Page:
Brockie appealed this decision, and lost. In a unanimous ruling on June 17, a three-judge panel of the Ontario Superior Court of Justice The Superior Court of Justice for Ontario, Canada is the successor to the former Ontario Court of Justice (General Division), and was created on April 19 1999. Its predecessor, the Ontario Court (General Division) was the result of the 1990 merger and discontinuance of the previous upheld the Tribunal ruling against him, subject only to the qualification that he can refuse to print materials for homosexuals that "could reasonably be considered to be in direct conflict with the core elements of (his) religious beliefs."
For Brockie, printing anything for the Archives would violate core elements of his religious beliefs. He feels the same way about the Canadian Abortion Rights Action League. What's next? Will some court contrive con·trive
v. con·trived, con·triv·ing, con·trives
1. To plan with cleverness or ingenuity; devise: contrive ways to amuse the children.
2. to find some pretence under the Charter for a ruling that a faithful Christian has no right to refuse a print order from an organization dedicated to destroying innocent human life?
As it is, Brockie has conceded defeat in the Archives case. Who can blame him? By standing firm and refusing to pay Brillinger $5,000 in damages, Brockie could have been found guilty of contempt of court and consigned to jail. And there he could have remained so long as he refused to obey the court's unjust order.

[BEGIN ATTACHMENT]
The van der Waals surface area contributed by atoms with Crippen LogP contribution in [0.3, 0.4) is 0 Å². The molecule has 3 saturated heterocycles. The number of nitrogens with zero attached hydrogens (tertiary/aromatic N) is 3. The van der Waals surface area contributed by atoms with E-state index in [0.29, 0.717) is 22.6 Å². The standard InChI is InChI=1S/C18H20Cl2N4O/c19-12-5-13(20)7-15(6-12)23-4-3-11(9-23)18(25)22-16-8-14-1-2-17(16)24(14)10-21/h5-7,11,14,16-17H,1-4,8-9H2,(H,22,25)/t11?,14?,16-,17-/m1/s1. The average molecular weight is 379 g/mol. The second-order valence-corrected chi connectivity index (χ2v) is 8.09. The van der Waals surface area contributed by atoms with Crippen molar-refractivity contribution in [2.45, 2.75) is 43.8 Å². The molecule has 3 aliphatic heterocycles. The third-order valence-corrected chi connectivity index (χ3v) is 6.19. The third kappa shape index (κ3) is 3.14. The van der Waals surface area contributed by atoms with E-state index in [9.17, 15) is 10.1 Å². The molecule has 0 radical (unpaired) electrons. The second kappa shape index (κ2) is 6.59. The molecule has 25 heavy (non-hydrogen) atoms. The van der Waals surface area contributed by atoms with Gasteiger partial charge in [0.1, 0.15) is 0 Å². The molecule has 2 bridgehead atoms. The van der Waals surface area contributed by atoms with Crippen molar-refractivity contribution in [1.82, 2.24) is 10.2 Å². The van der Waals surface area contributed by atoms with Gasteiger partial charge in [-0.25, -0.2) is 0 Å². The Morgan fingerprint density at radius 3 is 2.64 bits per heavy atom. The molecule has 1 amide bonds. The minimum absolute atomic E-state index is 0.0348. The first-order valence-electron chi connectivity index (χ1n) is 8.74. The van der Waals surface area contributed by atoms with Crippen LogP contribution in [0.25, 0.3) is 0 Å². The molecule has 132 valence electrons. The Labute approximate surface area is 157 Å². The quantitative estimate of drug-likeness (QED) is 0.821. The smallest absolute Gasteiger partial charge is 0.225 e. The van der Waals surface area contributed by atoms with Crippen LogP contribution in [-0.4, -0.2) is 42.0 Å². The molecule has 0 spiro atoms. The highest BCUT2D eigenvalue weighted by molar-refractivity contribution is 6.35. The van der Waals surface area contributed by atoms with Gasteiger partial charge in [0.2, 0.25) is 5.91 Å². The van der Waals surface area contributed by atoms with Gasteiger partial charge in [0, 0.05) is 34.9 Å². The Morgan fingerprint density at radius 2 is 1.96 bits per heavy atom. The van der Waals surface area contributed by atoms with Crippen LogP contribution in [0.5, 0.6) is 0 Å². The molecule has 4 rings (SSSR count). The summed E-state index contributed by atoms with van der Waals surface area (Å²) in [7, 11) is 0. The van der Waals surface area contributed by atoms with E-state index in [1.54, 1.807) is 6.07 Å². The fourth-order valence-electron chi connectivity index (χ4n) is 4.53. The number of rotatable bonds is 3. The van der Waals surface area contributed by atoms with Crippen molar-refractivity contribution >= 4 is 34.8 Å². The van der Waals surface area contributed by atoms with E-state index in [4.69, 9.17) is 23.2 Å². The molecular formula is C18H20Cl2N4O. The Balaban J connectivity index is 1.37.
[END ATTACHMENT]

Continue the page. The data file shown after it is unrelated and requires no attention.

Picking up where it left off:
Anyone who thinks conscientious printers should defy the courts, by refusing to print letterheads for the Archives, the Toronto Leather/SM/Fetish Coming Out Group, or any other gay rights organization should beware of saying so in print. Under terms of section 13(1) of the Ontario Human Rights Code The Ontario Human Rights Code is a provincial law in the province of Ontario, Canada that gives all citizens of the province equal rights and opportunities without discrimination in specific areas such as jobs, housing and services. , it's an offence to publish or display before the public any notice that incites someone to infringe the right of anyone not to be discriminated against on the basis of sexual orientation or any of 14 other grounds.